95: Liver biopsy and histopathological diagnosis


CHAPTER 95
Liver biopsy and histopathological diagnosis


Sugantha Govindarajan


USC Keck School of Medicine, Los Angeles, CA, USA


Evaluation of liver biopsy requires that the pathologist recognize the architecture and identify the pathological changes, and correlate the changes with clinical and laboratory data (Figures 95.195.99). Although some histological diagnosis can be made without the help of the clinical or laboratory data, most meaningful information is obtained with a proper clinical–pathological correlation.


Special stains, such as Masson trichrome, demonstrate fibrosis or cirrhosis of the liver, an indication of a chronic process. Other routine stains include stains for iron, reticulin, and diastase‐resistant periodic acid–Schiff‐positive material. Granulomas of the liver require special stains for the etiological agent, such as acid‐fast organisms and fungi. Shikata or orcein stain identifies hepatitis B surface antigen as well as copper‐binding protein, metallothionein. Immunoperoxidase stains detect viral and nonviral protein in the biopsy material using specific antibodies directed against the proteins.


Routine hematoxylin and eosin‐stained sections are the most valuable tools in the diagnosis. Well‐embedded (3 μm) sections with good H&E stain will provide great cellular details of hepatocytes, such as inclusions in the cytoplasm or the nuclei, as well as features such as fat, cholestasis, or dysplasia.


Initial assessment of the architecture is followed by a closer review of the portal tract or the fibrous septa if cirrhosis is present. Elements to be examined are the bile ducts, epithelial abnormalities or their absence or proliferation, cellular types of the inflammatory infiltrates, and the infiltrates’ involvement of the bile ducts, the parenchymal limiting plate, or the vessels (vasculitis). The portal tracts or the fibrous septa should also be examined under polarized light for foreign material in the macrophages, which is usually seen in patients with a history of intravenous drug addiction.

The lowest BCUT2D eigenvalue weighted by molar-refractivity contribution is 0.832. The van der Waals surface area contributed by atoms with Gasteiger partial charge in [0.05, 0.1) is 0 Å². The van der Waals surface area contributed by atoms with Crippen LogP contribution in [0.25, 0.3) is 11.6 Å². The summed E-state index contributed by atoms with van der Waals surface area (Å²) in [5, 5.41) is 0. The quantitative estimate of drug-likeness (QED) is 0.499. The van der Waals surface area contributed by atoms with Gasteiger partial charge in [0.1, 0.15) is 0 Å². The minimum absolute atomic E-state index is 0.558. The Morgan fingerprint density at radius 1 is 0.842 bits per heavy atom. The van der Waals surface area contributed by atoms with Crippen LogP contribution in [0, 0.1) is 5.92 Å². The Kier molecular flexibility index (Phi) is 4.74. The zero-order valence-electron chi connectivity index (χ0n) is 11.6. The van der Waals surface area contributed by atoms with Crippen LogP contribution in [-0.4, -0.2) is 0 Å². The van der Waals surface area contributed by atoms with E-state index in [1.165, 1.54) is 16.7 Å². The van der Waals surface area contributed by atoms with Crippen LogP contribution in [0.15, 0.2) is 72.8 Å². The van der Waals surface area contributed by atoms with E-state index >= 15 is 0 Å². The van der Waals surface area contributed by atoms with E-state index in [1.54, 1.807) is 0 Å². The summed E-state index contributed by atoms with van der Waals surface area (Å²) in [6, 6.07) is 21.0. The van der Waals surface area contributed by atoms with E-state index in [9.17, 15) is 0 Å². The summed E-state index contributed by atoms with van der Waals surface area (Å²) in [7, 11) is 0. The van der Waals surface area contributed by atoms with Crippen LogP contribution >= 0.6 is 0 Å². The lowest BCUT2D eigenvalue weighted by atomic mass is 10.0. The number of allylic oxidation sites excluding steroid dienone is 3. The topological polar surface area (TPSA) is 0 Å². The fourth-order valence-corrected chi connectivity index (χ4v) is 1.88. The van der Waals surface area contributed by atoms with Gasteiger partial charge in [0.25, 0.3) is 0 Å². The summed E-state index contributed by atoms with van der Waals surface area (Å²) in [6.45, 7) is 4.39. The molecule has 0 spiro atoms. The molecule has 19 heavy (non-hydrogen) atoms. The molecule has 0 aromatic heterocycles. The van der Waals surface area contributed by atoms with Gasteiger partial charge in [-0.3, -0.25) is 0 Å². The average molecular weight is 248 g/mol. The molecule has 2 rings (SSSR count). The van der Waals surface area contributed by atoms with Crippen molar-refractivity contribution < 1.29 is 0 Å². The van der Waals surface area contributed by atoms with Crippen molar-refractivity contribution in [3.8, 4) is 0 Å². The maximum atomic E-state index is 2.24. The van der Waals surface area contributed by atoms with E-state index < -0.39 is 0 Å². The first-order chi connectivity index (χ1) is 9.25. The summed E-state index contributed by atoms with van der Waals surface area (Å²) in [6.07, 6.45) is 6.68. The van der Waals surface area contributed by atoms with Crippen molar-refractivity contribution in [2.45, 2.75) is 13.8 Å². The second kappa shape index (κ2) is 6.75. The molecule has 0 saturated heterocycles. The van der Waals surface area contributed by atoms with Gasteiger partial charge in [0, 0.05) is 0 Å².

The parenchyma is examined for cord sinusoidal pattern; normal one‐cell thickness is altered in hepatocellular carcinoma to 3–4 or more cells that thicken the trabeculae. Parenchymal cytoplasmic inclusions such as Mallory bodies, mega‐mitochondria, and αl‐antitrypsin, or ground‐glass cytoplasmic appearance are identified under higher magnifications in the review process. Areas of hepatocytolysis often appear as focal punched‐out or spotty necrosis with an accumulation of Kupffer cells and lymphocytes, or as large areas of collapsed reticulin with loss of hepatocytes. Hepatocytolysis is often localized in the perivenular zones. Individual cell necrosis is seen as acidophil bodies or apoptotic cells.


Attention also should be paid to the sinusoidal lining cells, Ito cells, and the space of Disse. In alcoholic liver disease, there is collagen deposition of the sinusoidal space, which stands out on Masson trichrome stain. Amyloid is also seen in this space, either as reticular or globular type, and is demonstrated by Congo red stain.


In addition to histology to confirm the clinical diagnosis, liver biopsy has become a very important prognostic tool to assess the responses to treatment of chronic viral hepatitis B and C. The Histology Activity Index (HAI) is measured using several standardized methods on pretreatment and 1–2‐year follow‐up biopsies. This quantitative measurement of necroinflammation and fibrosis by either Knodell or Ishak scoring (Table 95.1) has been applied to many long‐term therapeutic protocols. Standardization of scoring has been helpful in studies that compare different treatment modalities. Its application for individual cases also helps the clinician with patient follow‐up and monitoring of other serological viral markers.